Estrada and Boizelle on the Obama Administration and Religious Accommodation

In the latest issue of the Cato Supreme Court Review, there is a useful essay by Miguel Estrada and Ashley Boizelle discussing the upcoming Supreme Court term and some of the major cases that the Court will hear. As readers of the Forum are aware, one of these cases is Holt v. Hobbs, concerning a claim by an Arkansas prison inmate–who is serving a life sentence for burglary and domestic battery stemming from an incident in which he attempted to slash his girlfriend’s throat–that prison rules forbidding him to grow a 1/2 inch beard in accordance with his religious views violate the Religious Land Use and Institutionalized Persons Act. One interesting feature of the case is that the Solicitor General has filed an amicus brief on behalf of the prisoner. The authors comment:

Solicitor General Donald Verrilli filed an amicus brief in support of Holt’s challenge, calling the no-beard policy “religious discrimination” and “a substantial burden on religious exercise.” Interestingly, this brief was filed only a few months after the government’s reply brief in Hobby Lobby, which insisted that the requirement that employers provide their employees with no-cost contraceptives did not constitute a substantial burden on the religious beliefs of those employers. In the government’s view, prisons can advance their legitimate safety objectives in some other way that is more respectful of the inmate’s religious beliefs; the federal government, on the other hand, need not be troubled to accommodate the sincere religious beliefs of business owners.

The federal government’s differential treatment of these two cases is odd because RLUIPA was intended to make available to prisoners protections that replicate those available to the general citizenry under RFRA. Whatever the relationship between the two statutes, it would be bizarre if those whose liberty is restricted on account of proven antisocial behavior were better protected from the government’s incursions on their religion than members of the law-abiding public. Be that as it may, given the Supreme Court’s disposition in Hobby Lobby, we should not be surprised to see a ruling invalidating the no-beard policy as an unjustified burden on Holt’s religion.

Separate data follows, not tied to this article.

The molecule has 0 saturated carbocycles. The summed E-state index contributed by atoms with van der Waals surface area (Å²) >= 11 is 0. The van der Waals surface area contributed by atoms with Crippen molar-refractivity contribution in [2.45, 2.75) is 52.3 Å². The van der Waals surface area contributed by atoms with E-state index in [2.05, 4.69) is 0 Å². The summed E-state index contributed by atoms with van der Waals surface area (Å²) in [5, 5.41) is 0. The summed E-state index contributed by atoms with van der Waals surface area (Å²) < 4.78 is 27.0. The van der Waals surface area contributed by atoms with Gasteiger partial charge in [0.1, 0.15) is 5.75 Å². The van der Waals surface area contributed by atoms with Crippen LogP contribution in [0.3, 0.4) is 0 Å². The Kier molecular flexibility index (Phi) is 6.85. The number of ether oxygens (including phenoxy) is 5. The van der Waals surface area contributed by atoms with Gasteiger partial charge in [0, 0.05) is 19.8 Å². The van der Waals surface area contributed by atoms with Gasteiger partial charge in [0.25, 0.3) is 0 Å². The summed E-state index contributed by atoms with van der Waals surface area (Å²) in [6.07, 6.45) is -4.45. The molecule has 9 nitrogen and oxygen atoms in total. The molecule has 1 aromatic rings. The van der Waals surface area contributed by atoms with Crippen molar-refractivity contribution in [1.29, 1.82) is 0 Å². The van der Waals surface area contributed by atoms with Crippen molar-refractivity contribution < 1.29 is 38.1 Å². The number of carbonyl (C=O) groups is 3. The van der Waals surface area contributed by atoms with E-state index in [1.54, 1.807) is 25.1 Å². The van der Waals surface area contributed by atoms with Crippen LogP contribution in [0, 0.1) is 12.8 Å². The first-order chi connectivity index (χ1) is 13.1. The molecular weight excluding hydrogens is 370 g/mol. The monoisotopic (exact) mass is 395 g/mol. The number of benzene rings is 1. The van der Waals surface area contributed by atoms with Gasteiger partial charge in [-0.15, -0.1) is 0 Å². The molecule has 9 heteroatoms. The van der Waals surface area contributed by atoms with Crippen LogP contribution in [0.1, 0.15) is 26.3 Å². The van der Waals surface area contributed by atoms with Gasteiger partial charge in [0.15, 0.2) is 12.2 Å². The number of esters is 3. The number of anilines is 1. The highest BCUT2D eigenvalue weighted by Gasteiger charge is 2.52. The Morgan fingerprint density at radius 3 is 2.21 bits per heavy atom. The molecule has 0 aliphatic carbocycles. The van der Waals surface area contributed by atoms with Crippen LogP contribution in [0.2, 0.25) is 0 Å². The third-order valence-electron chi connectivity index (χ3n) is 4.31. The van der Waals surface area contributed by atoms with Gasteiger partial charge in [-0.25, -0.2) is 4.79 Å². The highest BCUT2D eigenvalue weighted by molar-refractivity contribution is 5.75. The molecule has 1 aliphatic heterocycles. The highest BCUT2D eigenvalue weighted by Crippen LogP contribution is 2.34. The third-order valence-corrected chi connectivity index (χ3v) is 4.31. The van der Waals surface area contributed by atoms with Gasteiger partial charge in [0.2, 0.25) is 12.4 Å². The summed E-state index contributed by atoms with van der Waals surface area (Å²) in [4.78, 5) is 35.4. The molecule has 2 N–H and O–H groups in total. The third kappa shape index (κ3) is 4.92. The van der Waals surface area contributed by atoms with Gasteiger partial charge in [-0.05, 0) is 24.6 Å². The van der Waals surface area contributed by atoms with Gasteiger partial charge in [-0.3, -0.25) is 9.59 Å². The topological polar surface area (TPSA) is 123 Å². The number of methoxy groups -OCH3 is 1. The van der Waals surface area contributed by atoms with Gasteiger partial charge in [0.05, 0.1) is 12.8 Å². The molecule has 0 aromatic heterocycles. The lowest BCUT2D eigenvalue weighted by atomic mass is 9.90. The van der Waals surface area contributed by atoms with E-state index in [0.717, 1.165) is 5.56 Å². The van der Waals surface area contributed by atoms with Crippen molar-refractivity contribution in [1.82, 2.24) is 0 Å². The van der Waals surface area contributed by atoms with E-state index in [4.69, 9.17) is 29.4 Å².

Around the Web This Week

Some interesting news stories from around the web this week:

Gubo, “Blasphemy and Defamation of Religions in a Polarized World”

This December, Lexington Books will release “Blasphemy and Defamation of Religions in a Polarized World: How Religious Fundamentalism is Challenging Fundamental Human Rights” by Darara Gubo.  The publisher’s description follows:

The 21st century has been significantly shaped by the growing importance of religion in international politics resulting in rising polarization among nation states. This new dynamic has presented new challenges to international human rights principles. This book deals with some of these new challenges, particularly the growing demand by Muslim states for protection of Islamic religion from blasphemy and defamation. Member states of the Organization of Islamic Cooperation (OIC), through resolutions at the United Nations, made efforts to introduce laws that globally protect Islamic religion from blasphemy and defamation. The bid by OIC member states faced opposition from Western countries. The conflicting claims of the two sides are discussed in this book. The book clearly shows the impact of blasphemy and defamation of religion laws on certain aspects of fundamental human rights principles.

“Mapping the Legal Boundaries” (Provost, ed.)

This December, Oxford University Press will release “Mapping the Legal Boundaries: Religion and Multiculturalism from Israel to Canada” edited by Rene Provost (McGill University).  The publisher’s description follows:

Mapping the Legal BoundariesFor several decades, culture played a central role in challenging the liberal tradition. More recently however, religion has re-emerged as one of the central challenges facing Western liberal societies’ conception of multiculturalism. Mapping the Legal Boundaries of Belonging explores the complex relationship between religion and multiculturalism and the role of the state and law in the creation of boundaries.

The intersection between religion, nationalism and other vectors of difference in Canada and Israel offer an ideal laboratory in which to examine multiculturalism in particular and the governance of diversity in general. The contributors to this volume investigate concepts of religious difference and diversity and the ways in which these two states and legal systems understand and respond to them. As a consequence of a purportedly secular human rights perspective, they show, state laws may appear to define religious identity in a way that contradicts the definition found within a particular religion. Both state and religion make the same mistake if they take a court decision that emphasizes individual belief and practice as effecting a direct modification of a religious norm: the court lacks the power to change the authoritative internal definition of who belongs to a particular faith. Similarly, in the pursuit of a particular model of social diversity, the state may adopt policies that imply a particular private/public distinction foreign to some religious traditions.